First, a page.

DOD Live reported this weekend on developments coming out of the United States Department of Defense on the brain injury research front. As we have previously discussed, the Department of Defense is keenly interested in the issue, as brain injuries of different form are the number one injury affecting soldiers fighting overseas in Iraq and Afghanistan. But for so common an injury, specific understanding of the causes and best practices for treatment are few and far between.
Recently, the Department convened a symposium with a wide range of groups and individuals at the forefront of brain injury research. The event sought to discuss possible collaborations and generally point toward the future when it comes to treating traumatic brain injuries.
As a result of the event, the DOD decided to launch the first “brain tissue repository” in the hopes of compiling a systematic record to understand the injury and ultimately find cures.
The assistant secretary of defence for health affairs explained that “the military health care system is bringing all the resources it can to better understand how to prevent, diagnose and treat traumatic brain injuries and to ensure that service members have productive and long, quality lives.”
The DOD Live article suggests that the tissue bank will be based at The Center for Neuroscience and Regenerative Medicine Brain Tissue Repository for Traumatic Brain Injury at the Uniformed Services University of Health Services out of Bethesda, Maryland. It will all be funded by a multi-year grant. In other words, this is a project that will hopefully be thriving for the long haul, with returns coming in as more and more is added to the bank.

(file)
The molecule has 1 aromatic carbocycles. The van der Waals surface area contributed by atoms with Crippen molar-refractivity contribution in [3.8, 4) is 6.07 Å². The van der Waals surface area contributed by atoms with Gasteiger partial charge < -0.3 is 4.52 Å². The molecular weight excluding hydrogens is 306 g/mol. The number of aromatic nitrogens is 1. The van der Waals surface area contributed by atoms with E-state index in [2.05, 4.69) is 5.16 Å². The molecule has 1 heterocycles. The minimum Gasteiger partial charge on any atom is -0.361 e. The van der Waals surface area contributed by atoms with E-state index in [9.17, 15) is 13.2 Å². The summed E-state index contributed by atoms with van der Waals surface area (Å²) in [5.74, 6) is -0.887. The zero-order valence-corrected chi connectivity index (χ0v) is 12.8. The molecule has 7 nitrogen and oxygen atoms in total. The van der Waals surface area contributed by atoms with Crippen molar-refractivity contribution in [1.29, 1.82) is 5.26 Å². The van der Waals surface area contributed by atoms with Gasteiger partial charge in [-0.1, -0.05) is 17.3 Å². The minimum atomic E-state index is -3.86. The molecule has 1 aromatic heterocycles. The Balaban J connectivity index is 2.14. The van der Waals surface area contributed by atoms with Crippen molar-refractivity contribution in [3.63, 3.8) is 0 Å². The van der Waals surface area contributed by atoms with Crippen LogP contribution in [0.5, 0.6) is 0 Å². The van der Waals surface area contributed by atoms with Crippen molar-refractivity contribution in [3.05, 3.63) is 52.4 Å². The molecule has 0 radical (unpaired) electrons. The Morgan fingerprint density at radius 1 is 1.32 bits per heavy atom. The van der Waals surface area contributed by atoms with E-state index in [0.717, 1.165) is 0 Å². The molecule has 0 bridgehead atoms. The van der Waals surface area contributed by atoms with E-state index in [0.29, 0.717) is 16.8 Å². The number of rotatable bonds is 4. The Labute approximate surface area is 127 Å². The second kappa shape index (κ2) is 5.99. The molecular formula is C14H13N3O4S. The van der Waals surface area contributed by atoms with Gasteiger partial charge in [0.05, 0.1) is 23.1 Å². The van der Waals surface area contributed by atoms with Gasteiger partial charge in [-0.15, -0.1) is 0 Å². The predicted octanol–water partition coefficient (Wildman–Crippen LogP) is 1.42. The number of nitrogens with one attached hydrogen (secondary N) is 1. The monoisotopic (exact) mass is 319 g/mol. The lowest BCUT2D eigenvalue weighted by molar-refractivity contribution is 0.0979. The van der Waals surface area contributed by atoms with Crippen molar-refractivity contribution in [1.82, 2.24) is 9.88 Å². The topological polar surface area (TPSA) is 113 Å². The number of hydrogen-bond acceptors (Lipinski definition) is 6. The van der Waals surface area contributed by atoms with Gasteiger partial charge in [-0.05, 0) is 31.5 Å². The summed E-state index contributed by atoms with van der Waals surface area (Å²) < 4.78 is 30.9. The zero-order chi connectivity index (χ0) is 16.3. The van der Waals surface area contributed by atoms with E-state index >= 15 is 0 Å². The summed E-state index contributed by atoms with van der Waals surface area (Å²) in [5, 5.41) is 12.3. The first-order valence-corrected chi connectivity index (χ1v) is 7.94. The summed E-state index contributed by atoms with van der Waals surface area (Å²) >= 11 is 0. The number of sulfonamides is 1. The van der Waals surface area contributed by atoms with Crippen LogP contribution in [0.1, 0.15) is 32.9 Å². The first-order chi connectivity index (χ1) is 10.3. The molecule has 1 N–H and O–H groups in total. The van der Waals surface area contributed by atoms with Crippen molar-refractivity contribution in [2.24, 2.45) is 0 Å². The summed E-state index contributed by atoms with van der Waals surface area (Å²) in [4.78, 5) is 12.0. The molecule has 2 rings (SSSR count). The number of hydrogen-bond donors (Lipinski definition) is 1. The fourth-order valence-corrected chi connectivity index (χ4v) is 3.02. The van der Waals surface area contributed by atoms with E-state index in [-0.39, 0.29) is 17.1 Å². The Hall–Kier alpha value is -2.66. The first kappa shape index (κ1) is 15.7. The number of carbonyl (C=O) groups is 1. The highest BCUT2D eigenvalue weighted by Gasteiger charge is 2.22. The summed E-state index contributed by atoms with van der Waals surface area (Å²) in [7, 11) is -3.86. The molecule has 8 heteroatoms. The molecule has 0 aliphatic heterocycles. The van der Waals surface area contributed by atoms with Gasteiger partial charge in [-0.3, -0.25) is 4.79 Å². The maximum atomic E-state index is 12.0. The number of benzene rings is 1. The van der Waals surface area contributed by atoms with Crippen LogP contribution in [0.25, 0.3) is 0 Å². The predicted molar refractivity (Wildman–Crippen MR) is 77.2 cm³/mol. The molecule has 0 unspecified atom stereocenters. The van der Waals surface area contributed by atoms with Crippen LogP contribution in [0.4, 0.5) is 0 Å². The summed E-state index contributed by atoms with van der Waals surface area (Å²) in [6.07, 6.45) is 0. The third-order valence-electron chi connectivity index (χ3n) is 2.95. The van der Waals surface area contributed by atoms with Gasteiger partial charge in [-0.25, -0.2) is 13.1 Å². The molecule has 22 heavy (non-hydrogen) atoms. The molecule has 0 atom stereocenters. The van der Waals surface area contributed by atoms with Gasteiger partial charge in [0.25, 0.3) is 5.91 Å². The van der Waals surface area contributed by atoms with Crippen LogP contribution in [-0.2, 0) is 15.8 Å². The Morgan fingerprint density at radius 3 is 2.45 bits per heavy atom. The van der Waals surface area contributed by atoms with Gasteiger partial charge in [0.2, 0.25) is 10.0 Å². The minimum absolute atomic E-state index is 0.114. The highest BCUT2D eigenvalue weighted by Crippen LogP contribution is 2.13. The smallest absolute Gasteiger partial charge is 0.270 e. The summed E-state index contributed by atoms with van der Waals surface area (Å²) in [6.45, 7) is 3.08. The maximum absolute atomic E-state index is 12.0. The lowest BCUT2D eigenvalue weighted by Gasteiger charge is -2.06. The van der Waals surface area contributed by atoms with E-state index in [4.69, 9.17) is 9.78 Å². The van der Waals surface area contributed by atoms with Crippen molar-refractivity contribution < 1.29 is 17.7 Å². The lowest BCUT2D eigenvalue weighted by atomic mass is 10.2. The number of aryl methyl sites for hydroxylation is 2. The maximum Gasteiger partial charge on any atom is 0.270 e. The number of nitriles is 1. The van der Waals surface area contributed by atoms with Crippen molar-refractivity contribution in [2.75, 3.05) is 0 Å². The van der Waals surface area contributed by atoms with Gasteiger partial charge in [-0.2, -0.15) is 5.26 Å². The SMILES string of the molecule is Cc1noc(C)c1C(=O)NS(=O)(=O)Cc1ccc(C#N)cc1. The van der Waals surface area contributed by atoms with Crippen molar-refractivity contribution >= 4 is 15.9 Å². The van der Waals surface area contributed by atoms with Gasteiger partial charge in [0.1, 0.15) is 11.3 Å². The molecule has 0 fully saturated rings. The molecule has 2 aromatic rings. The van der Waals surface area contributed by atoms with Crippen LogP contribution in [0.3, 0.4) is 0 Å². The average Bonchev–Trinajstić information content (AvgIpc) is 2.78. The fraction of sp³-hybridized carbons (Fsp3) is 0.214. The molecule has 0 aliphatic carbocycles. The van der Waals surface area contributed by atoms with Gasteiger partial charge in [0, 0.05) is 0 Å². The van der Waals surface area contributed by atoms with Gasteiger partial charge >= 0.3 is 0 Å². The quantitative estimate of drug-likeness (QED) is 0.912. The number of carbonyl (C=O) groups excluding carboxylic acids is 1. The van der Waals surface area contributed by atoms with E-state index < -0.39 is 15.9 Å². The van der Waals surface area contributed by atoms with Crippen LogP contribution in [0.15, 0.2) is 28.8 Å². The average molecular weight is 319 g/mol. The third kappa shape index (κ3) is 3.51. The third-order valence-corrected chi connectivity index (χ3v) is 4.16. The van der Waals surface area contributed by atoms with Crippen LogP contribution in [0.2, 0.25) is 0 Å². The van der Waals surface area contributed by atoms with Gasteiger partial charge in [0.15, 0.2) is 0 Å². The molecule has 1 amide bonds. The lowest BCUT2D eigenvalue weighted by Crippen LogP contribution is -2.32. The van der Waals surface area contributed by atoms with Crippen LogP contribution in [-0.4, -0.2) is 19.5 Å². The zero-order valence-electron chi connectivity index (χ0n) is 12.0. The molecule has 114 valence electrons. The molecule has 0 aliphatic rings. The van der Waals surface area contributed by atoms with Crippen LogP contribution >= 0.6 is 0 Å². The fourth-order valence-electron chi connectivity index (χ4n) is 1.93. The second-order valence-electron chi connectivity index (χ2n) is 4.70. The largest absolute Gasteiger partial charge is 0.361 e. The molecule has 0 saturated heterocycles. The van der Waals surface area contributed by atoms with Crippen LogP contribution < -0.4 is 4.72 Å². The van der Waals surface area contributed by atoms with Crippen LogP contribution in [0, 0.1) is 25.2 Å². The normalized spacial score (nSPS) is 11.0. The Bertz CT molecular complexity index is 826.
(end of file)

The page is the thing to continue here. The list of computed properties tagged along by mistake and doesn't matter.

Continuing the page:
The neurologist who will lead the brain tissue repository suggests that the main underlying goal is to develop a better understanding of the long-term effects of these TBIs. He explained, “We hope to more rapidly address the biologic mechanisms by which head trauma leads to chronic traumatic encephalopathy.”
Chronic traumatic encephalopathy (CTE) is a familiar term for those following brain injury research developments. CTE is the same disorder that has been linked to NFL players, including those who committed suicide in recent years–like Junior Seau and Dave Duerson.
It remains unclear exactly how CTE affects those suffering with it. Unlike other forms of TBI, it does not necessarily come with obvious physical or mental impairments. Instead, the harm us more nuanced, with effects on general psychiatric health which in turn influence one’s ability to integrate in many social situations. The subtle nature of the injury makes it difficult to detect, and many who are hurt never come forward and receive any sort of aid at all. Instead, they often suffer in silence, assuming that their challenges are only related to some personal failures, not an actual medical injury.
As a group of attorneys who work with residents who suffer a wide range of traumatic brain injuries, we can only wish the best for these and related research projects. So many families find their lives turned upside down by TBIs, any advances that can provide some release and more hope are welcomed with open arms.
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